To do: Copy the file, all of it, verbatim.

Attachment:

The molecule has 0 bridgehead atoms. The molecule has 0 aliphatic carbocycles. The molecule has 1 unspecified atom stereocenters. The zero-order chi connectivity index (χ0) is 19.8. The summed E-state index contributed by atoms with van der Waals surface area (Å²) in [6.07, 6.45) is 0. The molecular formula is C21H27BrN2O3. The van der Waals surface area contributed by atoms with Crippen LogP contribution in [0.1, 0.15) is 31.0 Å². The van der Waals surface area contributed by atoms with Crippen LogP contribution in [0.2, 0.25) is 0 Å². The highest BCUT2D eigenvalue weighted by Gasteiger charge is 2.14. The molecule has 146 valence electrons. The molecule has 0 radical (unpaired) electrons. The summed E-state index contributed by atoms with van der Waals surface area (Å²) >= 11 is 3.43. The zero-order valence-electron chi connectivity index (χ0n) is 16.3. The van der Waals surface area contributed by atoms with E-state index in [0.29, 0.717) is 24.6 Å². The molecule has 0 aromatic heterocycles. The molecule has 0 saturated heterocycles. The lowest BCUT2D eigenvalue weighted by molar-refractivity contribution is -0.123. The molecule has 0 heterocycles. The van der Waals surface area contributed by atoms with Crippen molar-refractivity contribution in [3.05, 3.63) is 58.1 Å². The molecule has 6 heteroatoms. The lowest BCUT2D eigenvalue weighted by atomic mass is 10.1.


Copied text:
The molecule has 0 bridgehead atoms. The molecule has 0 aliphatic carbocycles. The molecule has 1 unspecified atom stereocenters. The zero-order chi connectivity index (χ0) is 19.8. The summed E-state index contributed by atoms with van der Waals surface area (Å²) in [6.07, 6.45) is 0. The molecular formula is C21H27BrN2O3. The van der Waals surface area contributed by atoms with Crippen LogP contribution in [0.1, 0.15) is 31.0 Å². The van der Waals surface area contributed by atoms with Crippen LogP contribution in [0.2, 0.25) is 0 Å². The highest BCUT2D eigenvalue weighted by Gasteiger charge is 2.14. The molecule has 146 valence electrons. The molecule has 0 radical (unpaired) electrons. The summed E-state index contributed by atoms with van der Waals surface area (Å²) >= 11 is 3.43. The zero-order valence-electron chi connectivity index (χ0n) is 16.3. The van der Waals surface area contributed by atoms with E-state index in [0.29, 0.717) is 24.6 Å². The molecule has 0 aromatic heterocycles. The molecule has 0 saturated heterocycles. The lowest BCUT2D eigenvalue weighted by molar-refractivity contribution is -0.123. The molecule has 0 heterocycles. The van der Waals surface area contributed by atoms with Crippen molar-refractivity contribution in [3.05, 3.63) is 58.1 Å². The molecule has 6 heteroatoms. The lowest BCUT2D eigenvalue weighted by atomic mass is 10.1.